Martin McDonagh’s writing is absolutely fantastic, no surprise there. A lot of elements of his style of his writing in his previous films here too. The dialogue is once again pheromonal, ranging from comedic, to shocking and sometimes even heartfelt. Three Billboards is hilarious at times, with comedy often appearing in surprising moments but at the same time the film is quite dark, bleak, and very emotional. Not many people can switch tones on a dime and make it work effectively but McDonagh is one of the few people who can do it. One of the best parts about Three Billboards is that you can’t predict what’s going to happen, which is why I recommend not looking into this movie too much before watching it, I only watched the trailers going in and I was surprised by a lot of things that happened, and I’m not easily surprised. This is a very original screenplay and nothing is in black and white, there are really no heroes or villains here. The characters are well realised and given more depth than you might initially think they have. One thing I know that will definitely divide people is the ending, it was quite abrupt and not quite what I expected, if I was going to compare it to another movie ending, it would be to No Country for Old Men. However, I think that there was a real reason for this decision and something about it made me okay with it, but I will need to think about it more.

Frances McDormand is fantastic here, she’s had many great performances but this is her best performance since Fargo, and it’s possibly better which is saying a lot. She’s likable, tough as nails and really is a force of nature on screen, while maintaining some vulnerability, Mildred Hayes one of the best characters that Martin McDonagh has written. She really was the perfect actress for the role, I can’t seen anyone else playing her. Woody Harrelson’s performance as the chief of police who McDormand’s Mildred is calling out shouldn’t be overlooked either. His performance here is very nuanced and emotional, this is some of the most emotional work that Harrelson has done and he really is great. Sam Rockwell is quite an underrated and great actor, so its no surprise that he gives an excellent performance here, but this might also be one of the best performances he’s ever given. He plays a racist, dim-witted, violent and unstable cop. On top of having to be both hilarious and vile, he’s also got to have this unexpected arc (which I won’t go too deep into) and all I’ll have to say is that Rockwell was remarkable and pulls it off. Other actors like John Hawkes, Sandy Martin, Peter Dinklage, Lucas Hedges and Caleb Landry Jones all do great jobs and each have their moments to shine.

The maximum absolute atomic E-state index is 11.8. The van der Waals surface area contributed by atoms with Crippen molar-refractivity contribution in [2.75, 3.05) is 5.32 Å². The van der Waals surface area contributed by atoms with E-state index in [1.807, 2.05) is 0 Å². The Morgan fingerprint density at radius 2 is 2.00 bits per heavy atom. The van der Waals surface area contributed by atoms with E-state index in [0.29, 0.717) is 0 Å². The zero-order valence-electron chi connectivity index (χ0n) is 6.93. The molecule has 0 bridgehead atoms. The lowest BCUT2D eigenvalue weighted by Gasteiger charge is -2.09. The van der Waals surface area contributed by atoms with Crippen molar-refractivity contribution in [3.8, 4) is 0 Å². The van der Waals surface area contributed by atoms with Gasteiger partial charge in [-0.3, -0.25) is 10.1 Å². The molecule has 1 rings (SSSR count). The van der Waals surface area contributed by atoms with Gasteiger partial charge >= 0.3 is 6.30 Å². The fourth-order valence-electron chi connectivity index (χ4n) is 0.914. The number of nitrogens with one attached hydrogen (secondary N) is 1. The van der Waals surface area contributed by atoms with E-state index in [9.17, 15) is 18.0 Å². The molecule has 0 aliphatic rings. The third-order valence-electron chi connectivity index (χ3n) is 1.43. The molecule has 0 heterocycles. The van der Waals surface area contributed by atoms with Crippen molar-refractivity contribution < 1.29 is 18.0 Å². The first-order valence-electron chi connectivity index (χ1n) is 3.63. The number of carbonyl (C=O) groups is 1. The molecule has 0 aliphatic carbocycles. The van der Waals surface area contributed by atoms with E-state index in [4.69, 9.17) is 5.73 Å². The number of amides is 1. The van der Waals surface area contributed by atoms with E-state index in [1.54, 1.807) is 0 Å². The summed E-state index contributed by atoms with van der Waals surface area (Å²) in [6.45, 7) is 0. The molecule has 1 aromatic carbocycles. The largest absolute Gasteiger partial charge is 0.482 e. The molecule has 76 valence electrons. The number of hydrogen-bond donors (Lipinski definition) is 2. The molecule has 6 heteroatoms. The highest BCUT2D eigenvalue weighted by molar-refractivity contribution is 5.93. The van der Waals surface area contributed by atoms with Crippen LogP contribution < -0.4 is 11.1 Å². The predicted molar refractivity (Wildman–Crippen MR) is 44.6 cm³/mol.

Martin McDonagh’s direction of Three Billboards overall is good. The direction isn’t really the highlight or focus of the movie but McDonagh does the best he can to make it the best it can be. The cinematography was good, complimenting the performances and writing while never overshadowing them. Carter Burwell’s score also fits perfectly with the movie, it’s there when it needs to be there to and at the right moments. The only out of place thing in terms of the direction was at one point there was an obviously looking CGI deer, that took me out of the movie a bit but that’s just in one scene.

Three Billboards Outside Ebbing, Missouri is absolutely fantastic. The performances were amazing, especially from Frances McDormand, Woody Harrelson and Sam Rockwell and it’s Martin McDonagh’s phenomonal writing and direction that makes it all fit together to make a remarkable movie. Hilarious, shocking, dark and emotional, Three Billboards is one of my all times favourite movies of 2017.